There are a number of restaurants offering cheap fixed-price menus, but I opted for a simple kebab. It's funny how kebabs are considered fast food, but in many of these places, it always takes forever to get one because they also do quite a bit of sit-down business. I laughed as I waited for my kebab, because they had a special platter on their menu that consisted only of meat and french fries. How fitting for Spain!

I never understand why anybody would eat inside one of these shops because it's always like an oven, so I grabbed

The beautiful golden staircase. You'll never guess who showed up only moments after this photo was taken ...
mine and sat on a bench along Calle Vargas. The kebab wasn't bad, though at the end of it, there was nothing left but meat, which grew a bit tiresome. As I finished up, I noticed some people walking past that looked like half-Spanish/half-Asian mixes. Perhaps I do have a chance of one day realizing my dream!

Picked up a gelato at Capri Heladeria on the long walk back to the pension. The banana gelato absolutely rocked, as it tasted like banana bread. The hazelnut was kind of blah, however. It's nice to see gelato shops here that actually make their own gelato, as opposed to what I have seen so far in the other towns.

Santander is a great place to stroll; the street running in the centre along the harbourfront is great - the one side directly on the water has vendor stalls and sculptures on display, and the other side is a main commercial street, with shops and outdoor cafes. In the middle are green spaces and a great place to walk, except that you can't continuously walk in this area - once you hit a traffic circle, you either have to cross over to the waterfront

... Neo, and the rest of "The Matrix" gang, for a kick ass fight scene!
or commercial side.

It was a very long trek back to the pension, and I was completely exhausted after. I'd basically walked non-stop for almost four hours since leaving the pension, with only a short break to eat the kebab. I'd probably walked over 10 km since arriving. It was a warm night, and there were so many beautiful spots to check out along the way. One of my favourite Spanish words is "Guapa" - it means beautiful, and it so perfectly describes the people (especially the women), the culture, and the country. It's also the perfect word to describe Santander.

I had a quick chat with Julia upon returning to the pension, and she gave me a bit of a Spanish lesson. Because I essentially learned Spanish on my own, I lack many of the fundamentals and simple aspects of the language, so having her correct some of this was much appreciated. I crawled up to my room and passed out - it was a long day!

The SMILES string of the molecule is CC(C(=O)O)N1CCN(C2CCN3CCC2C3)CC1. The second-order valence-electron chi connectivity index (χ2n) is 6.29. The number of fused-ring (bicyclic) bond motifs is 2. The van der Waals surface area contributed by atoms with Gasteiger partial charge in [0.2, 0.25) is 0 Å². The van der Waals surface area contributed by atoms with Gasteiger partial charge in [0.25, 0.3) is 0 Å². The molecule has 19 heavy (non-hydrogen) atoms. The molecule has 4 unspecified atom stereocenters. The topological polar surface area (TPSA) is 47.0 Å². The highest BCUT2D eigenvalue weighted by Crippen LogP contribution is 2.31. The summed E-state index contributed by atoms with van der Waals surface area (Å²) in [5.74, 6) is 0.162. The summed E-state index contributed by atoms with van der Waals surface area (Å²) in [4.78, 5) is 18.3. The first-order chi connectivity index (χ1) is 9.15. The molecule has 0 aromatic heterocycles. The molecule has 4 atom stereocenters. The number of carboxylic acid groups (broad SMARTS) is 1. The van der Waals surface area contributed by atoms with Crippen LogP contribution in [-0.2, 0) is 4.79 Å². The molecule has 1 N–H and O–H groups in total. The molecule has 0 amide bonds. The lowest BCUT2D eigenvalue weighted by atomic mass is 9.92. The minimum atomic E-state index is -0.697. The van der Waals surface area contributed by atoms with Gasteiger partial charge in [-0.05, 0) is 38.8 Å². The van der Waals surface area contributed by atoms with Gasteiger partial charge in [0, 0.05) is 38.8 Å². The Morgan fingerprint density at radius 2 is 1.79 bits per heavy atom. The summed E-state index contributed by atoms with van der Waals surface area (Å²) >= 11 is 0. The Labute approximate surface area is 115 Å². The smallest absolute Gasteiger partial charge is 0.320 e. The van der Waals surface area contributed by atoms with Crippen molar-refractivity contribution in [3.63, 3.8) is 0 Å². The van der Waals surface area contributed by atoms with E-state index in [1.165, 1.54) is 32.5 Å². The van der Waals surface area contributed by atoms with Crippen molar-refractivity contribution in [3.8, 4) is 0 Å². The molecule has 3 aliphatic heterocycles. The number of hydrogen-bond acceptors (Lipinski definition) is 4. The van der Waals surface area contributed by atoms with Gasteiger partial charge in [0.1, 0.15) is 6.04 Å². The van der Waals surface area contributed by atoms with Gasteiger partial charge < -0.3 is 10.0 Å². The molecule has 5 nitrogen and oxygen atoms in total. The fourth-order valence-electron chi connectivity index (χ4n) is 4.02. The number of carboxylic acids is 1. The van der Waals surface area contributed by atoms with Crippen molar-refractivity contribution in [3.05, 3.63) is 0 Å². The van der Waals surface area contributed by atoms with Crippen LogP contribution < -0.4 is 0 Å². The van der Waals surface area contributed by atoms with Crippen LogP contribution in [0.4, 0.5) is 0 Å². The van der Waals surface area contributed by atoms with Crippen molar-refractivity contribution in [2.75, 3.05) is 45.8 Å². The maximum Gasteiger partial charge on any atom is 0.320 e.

Additional photos below
Photos: 32, Displayed: 30



The chapel of the high constable, built in the 15th century. The design showed equality of sexes, something considered shocking at the time.

The tomb of El Cid and his wife.

These carvings are exposed to a lot of sunlight, which is breaking down the limestone, making it look like it's melting. I melt like butter while in Spain, but it's not usually due to the sunlight, but due to the sound of senoritas conversing in Spanish :)

A pre-nup agreement between El Cid and his wife - definitely ahead of his time.

A temporary exhibit was on display in the cloisters, called "Voces y Signos" (voices and signs). The sounds of monks chanting were piped into the cloisters, the melodic and mesmerizing rhythms giving rise to an ethereal atmosphere. But still, the chanting was nowhere near as mesmerizing or ethereal as the voice of a Spanish senorita! A monastery just outside of Burgos is actually quite famous, because its monks sold millions of copies of CDs of their Gregorian chants back in the mid-90s.

I have absolutely no idea why little flames are burning atop everybody's heads.

I loved this painting, it's like something out of a graphic novel.

The tacky little tourist train.

The shirt that I had to have from Springfield - "El Pequeno Diablo" means "the little devil". I've got way too many t-shirts, but I had to have this one!

Chocolate palmeira - sickly sweet, tasting good at first, but nasty at the end, because it seemingly got sweeter and sweeter as you ate it. It's a good thing I have an extremely high tolerance for excessive sweetness in Spanish senoritas, otherwise I'd have acquired diabetes after all these Spain trips :)

Some might think this statue of a giant ice cream cone eating a little ice cream cone is a little disturbing, but I have to admit I find the idea of ice cream eating ice cream to be strangely sexy. It just seems so ... right ... But I must admit, during my travels, I have seen some pretty disturbing acts committed with ice cream:

Tot: 0.056s; Tpl: 0.015s; cc: 10; qc: 30; dbt: 0.023s; 1; m:domysql w:travelblog (; sld: 1; ; mem: 1.1mb